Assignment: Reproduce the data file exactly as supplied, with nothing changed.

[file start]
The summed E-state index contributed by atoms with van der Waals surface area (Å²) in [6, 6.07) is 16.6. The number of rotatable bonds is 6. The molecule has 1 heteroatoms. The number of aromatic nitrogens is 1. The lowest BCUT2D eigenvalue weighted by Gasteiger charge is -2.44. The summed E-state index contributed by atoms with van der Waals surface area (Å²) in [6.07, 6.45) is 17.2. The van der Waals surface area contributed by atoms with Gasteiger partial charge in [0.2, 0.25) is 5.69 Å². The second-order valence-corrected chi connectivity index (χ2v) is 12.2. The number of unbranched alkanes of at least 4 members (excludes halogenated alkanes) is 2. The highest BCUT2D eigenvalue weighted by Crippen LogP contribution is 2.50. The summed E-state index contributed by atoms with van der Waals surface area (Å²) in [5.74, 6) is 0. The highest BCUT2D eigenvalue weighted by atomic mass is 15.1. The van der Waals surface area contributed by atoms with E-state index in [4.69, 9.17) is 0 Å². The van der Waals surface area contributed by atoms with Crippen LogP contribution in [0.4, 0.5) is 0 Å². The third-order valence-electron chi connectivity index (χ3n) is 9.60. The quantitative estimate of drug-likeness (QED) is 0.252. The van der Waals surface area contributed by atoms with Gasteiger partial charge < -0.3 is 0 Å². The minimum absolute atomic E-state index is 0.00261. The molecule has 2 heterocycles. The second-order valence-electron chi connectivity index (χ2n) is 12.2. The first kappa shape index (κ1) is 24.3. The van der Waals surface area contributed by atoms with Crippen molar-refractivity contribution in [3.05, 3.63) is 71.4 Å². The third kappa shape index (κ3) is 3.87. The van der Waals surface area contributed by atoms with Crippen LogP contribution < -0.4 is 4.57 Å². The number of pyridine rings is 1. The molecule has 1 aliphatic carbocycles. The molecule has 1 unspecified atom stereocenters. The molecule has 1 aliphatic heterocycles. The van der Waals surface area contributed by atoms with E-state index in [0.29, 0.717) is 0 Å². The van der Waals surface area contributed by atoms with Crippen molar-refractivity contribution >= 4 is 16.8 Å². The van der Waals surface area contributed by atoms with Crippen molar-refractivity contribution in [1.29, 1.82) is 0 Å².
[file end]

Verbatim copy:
The summed E-state index contributed by atoms with van der Waals surface area (Å²) in [6, 6.07) is 16.6. The number of rotatable bonds is 6. The molecule has 1 heteroatoms. The number of aromatic nitrogens is 1. The lowest BCUT2D eigenvalue weighted by Gasteiger charge is -2.44. The summed E-state index contributed by atoms with van der Waals surface area (Å²) in [6.07, 6.45) is 17.2. The van der Waals surface area contributed by atoms with Gasteiger partial charge in [0.2, 0.25) is 5.69 Å². The second-order valence-corrected chi connectivity index (χ2v) is 12.2. The number of unbranched alkanes of at least 4 members (excludes halogenated alkanes) is 2. The highest BCUT2D eigenvalue weighted by Crippen LogP contribution is 2.50. The summed E-state index contributed by atoms with van der Waals surface area (Å²) in [5.74, 6) is 0. The highest BCUT2D eigenvalue weighted by atomic mass is 15.1. The van der Waals surface area contributed by atoms with E-state index in [4.69, 9.17) is 0 Å². The van der Waals surface area contributed by atoms with Crippen LogP contribution in [0.4, 0.5) is 0 Å². The third-order valence-electron chi connectivity index (χ3n) is 9.60. The quantitative estimate of drug-likeness (QED) is 0.252. The van der Waals surface area contributed by atoms with Gasteiger partial charge < -0.3 is 0 Å². The minimum absolute atomic E-state index is 0.00261. The molecule has 2 heterocycles. The second-order valence-electron chi connectivity index (χ2n) is 12.2. The first kappa shape index (κ1) is 24.3. The van der Waals surface area contributed by atoms with Crippen molar-refractivity contribution in [3.05, 3.63) is 71.4 Å². The third kappa shape index (κ3) is 3.87. The van der Waals surface area contributed by atoms with Crippen LogP contribution < -0.4 is 4.57 Å². The number of pyridine rings is 1. The molecule has 1 aliphatic carbocycles. The molecule has 1 unspecified atom stereocenters. The molecule has 1 aliphatic heterocycles. The van der Waals surface area contributed by atoms with E-state index in [0.29, 0.717) is 0 Å². The van der Waals surface area contributed by atoms with Crippen molar-refractivity contribution >= 4 is 16.8 Å². The van der Waals surface area contributed by atoms with Crippen molar-refractivity contribution in [1.29, 1.82) is 0 Å².